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Re: Comments/Questions on Media Capture Streams – Privacy and Security Considerations

From: Nick Doty <npdoty@w3.org>
Date: Fri, 23 Oct 2015 17:27:14 -0700
Cc: Mathieu Hofman <Mathieu.Hofman@citrix.com>, Harald Alvestrand <harald@alvestrand.no>, "public-media-capture@w3.org" <public-media-capture@w3.org>, "public-privacy (W3C mailing list)" <public-privacy@w3.org>
Message-Id: <ACAA13FF-34A1-4D9A-945D-CB5DFB6B5E61@w3.org>
To: Martin Thomson <martin.thomson@gmail.com>, Eric Rescorla <ekr@rtfm.com>
On Oct 23, 2015, at 4:18 PM, Martin Thomson <martin.thomson@gmail.com> wrote:
> On 23 October 2015 at 16:02, Nick Doty <npdoty@w3.org> wrote:
>> We have discussed in other groups, for example at Geolocation last TPAC,
>> other "opt-in" style permissions. As part of the basic principle of data
>> minimization, we consider it good API design for site developers to be able
>> to specify the minimum data that they need, not just to make the request
>> more palatable to the end user, but also to limit their own risk. I think
>> persisted permission is a special case of this in the security space, and
>> something we've become more aware of with evidence of pervasive monitoring.
> 
> This isn't entirely about minimization.  I know that we've discussed
> this before and the view here at least was that persisting permissions
> is useful in reducing user training.  That being the phenomenon where
> users get so accustomed to seeing a dialog that muscle memory takes
> over whenever they see it.
> 
> We need to be sensitive to the potential for this sort of training as
> it can significantly reduce the level of assurance we get that the
> consent is real.  And it's already the case that consent is marginal
> as it is.
> 
> This is - I think - the principle that drives the Chrome policy of
> persisting these sorts of choices.  Firefox offers users a choice, and
> defaults to non-persistent permissions for gUM.  Defaults are very
> important here.

This is a good point, thanks. I didn't mean my suggestion to be taken as cheerleading for more frequent permission prompts.

My concern is the level of risk that a site takes on by ever making this permission prompt if it might commonly be persisted. The current advice in the specification is for site developers that use the API not to have security vulnerabilities anywhere on their sites. That doesn't seem like advice that can or will be followed.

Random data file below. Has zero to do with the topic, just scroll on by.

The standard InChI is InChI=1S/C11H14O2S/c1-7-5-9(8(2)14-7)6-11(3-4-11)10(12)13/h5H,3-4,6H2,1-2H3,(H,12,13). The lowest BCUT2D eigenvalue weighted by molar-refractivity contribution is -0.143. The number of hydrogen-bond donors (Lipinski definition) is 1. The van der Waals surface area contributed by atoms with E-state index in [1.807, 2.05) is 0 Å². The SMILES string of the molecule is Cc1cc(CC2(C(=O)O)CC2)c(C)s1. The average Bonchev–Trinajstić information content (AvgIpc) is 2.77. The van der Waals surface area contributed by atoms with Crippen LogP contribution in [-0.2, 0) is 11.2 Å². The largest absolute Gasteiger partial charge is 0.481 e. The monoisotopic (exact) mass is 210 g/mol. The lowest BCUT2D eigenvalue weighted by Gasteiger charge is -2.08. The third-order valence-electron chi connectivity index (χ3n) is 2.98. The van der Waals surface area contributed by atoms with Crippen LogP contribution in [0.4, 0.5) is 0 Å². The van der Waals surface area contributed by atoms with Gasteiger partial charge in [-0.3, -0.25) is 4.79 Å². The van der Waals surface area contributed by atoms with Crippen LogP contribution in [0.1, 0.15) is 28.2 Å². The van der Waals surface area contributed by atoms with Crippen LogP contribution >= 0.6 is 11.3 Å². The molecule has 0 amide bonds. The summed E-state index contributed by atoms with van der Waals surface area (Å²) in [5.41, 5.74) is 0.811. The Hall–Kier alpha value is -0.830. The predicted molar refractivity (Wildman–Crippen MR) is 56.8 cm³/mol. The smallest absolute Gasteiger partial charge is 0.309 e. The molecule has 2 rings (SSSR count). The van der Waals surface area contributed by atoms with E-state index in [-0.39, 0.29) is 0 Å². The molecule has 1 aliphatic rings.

> I think that both are valid choices, but if you were to suggest that a
> site could override UX choices for browsers, even toward an arguably
> "safer" posture you might get some resistance on those grounds.  More
> so when you consider that even if users are not trained, they can
> still be trained to the default, so changing defaults can be
> surprising in other ways.
> 
> Finally, I would like to point out that browser vendors are quite
> covetous of their small areas of differentiation.  How we talk to
> users is one of the few ways in which we can distinguish ourselves
> from the competition.

Yeah, totally. Does an opt-out or a non-binding hint parameter decrease this concern for the browser vendor? What if I need gUM just once to take a picture for the user's profile image and I called getUserMedia(oneTimeOnly=true)? Browsers could decide for themselves whether they wanted to still provide persistence by default or as an option (they could do so if it was called more than once by a site, for example), but they could take into account an indicator from the site. Site developers couldn't *rely* on all browsers refusing to persist permissions (the same way that I don't want my browser to be forced not to remember a login password) but maybe the developer can decrease the risk of this otherwise small use of the API.

On Oct 23, 2015, at 4:29 PM, Eric Rescorla <ekr@rtfm.com> wrote:
> In fact the RTCWEB Security Architecture documents used to require that
> the site opt-in to persistent permissions and there was strong consensus
> to remove that requirement precisely because browsers weren't interested
> in implementing it.

Good to know. I'm glad it was discussed and I'll try to read up on that discussion, particularly if someone can provide a link.

Thanks,
Nick

Received on Saturday, 24 October 2015 00:27:29 UTC

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